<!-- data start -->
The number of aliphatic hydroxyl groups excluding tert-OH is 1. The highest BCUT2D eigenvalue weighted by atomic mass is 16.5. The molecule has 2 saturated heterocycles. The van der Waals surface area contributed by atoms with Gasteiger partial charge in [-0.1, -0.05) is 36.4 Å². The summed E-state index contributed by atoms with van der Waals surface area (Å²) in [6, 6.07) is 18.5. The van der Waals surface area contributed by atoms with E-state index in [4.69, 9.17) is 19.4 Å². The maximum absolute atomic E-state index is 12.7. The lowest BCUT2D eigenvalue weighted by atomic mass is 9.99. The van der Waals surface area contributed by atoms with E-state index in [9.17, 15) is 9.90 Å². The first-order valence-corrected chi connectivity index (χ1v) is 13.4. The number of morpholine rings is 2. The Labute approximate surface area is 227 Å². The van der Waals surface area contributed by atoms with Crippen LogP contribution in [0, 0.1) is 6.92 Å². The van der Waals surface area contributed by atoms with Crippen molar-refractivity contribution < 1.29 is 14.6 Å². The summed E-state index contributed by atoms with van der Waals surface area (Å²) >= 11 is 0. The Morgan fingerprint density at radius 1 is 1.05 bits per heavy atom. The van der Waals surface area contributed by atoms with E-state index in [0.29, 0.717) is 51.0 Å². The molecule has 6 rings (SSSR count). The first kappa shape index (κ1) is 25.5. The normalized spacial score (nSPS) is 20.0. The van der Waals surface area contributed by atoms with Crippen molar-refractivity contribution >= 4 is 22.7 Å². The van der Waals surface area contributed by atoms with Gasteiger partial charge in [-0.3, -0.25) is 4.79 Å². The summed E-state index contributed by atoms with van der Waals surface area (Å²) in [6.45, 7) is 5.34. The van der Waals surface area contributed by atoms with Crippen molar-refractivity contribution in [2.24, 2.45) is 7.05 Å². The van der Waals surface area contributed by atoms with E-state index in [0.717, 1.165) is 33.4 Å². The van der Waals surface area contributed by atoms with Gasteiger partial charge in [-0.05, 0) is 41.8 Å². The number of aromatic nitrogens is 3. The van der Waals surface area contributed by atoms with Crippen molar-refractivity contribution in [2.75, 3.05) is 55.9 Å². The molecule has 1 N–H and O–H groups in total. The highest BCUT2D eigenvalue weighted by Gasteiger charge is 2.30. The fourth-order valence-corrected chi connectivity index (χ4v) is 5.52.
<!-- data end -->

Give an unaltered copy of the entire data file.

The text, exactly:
The number of aliphatic hydroxyl groups excluding tert-OH is 1. The highest BCUT2D eigenvalue weighted by atomic mass is 16.5. The molecule has 2 saturated heterocycles. The van der Waals surface area contributed by atoms with Gasteiger partial charge in [-0.1, -0.05) is 36.4 Å². The summed E-state index contributed by atoms with van der Waals surface area (Å²) in [6, 6.07) is 18.5. The van der Waals surface area contributed by atoms with E-state index in [4.69, 9.17) is 19.4 Å². The maximum absolute atomic E-state index is 12.7. The lowest BCUT2D eigenvalue weighted by atomic mass is 9.99. The van der Waals surface area contributed by atoms with E-state index in [9.17, 15) is 9.90 Å². The first-order valence-corrected chi connectivity index (χ1v) is 13.4. The number of morpholine rings is 2. The Labute approximate surface area is 227 Å². The van der Waals surface area contributed by atoms with Crippen LogP contribution in [0, 0.1) is 6.92 Å². The van der Waals surface area contributed by atoms with Crippen molar-refractivity contribution < 1.29 is 14.6 Å². The summed E-state index contributed by atoms with van der Waals surface area (Å²) >= 11 is 0. The Morgan fingerprint density at radius 1 is 1.05 bits per heavy atom. The van der Waals surface area contributed by atoms with E-state index in [0.29, 0.717) is 51.0 Å². The molecule has 6 rings (SSSR count). The first kappa shape index (κ1) is 25.5. The normalized spacial score (nSPS) is 20.0. The van der Waals surface area contributed by atoms with Crippen molar-refractivity contribution >= 4 is 22.7 Å². The van der Waals surface area contributed by atoms with Gasteiger partial charge in [-0.3, -0.25) is 4.79 Å². The summed E-state index contributed by atoms with van der Waals surface area (Å²) in [6.45, 7) is 5.34. The van der Waals surface area contributed by atoms with Crippen molar-refractivity contribution in [2.24, 2.45) is 7.05 Å². The van der Waals surface area contributed by atoms with E-state index in [0.717, 1.165) is 33.4 Å². The van der Waals surface area contributed by atoms with Gasteiger partial charge in [-0.05, 0) is 41.8 Å². The number of aromatic nitrogens is 3. The van der Waals surface area contributed by atoms with Crippen molar-refractivity contribution in [2.75, 3.05) is 55.9 Å². The molecule has 1 N–H and O–H groups in total. The highest BCUT2D eigenvalue weighted by Gasteiger charge is 2.30. The fourth-order valence-corrected chi connectivity index (χ4v) is 5.52.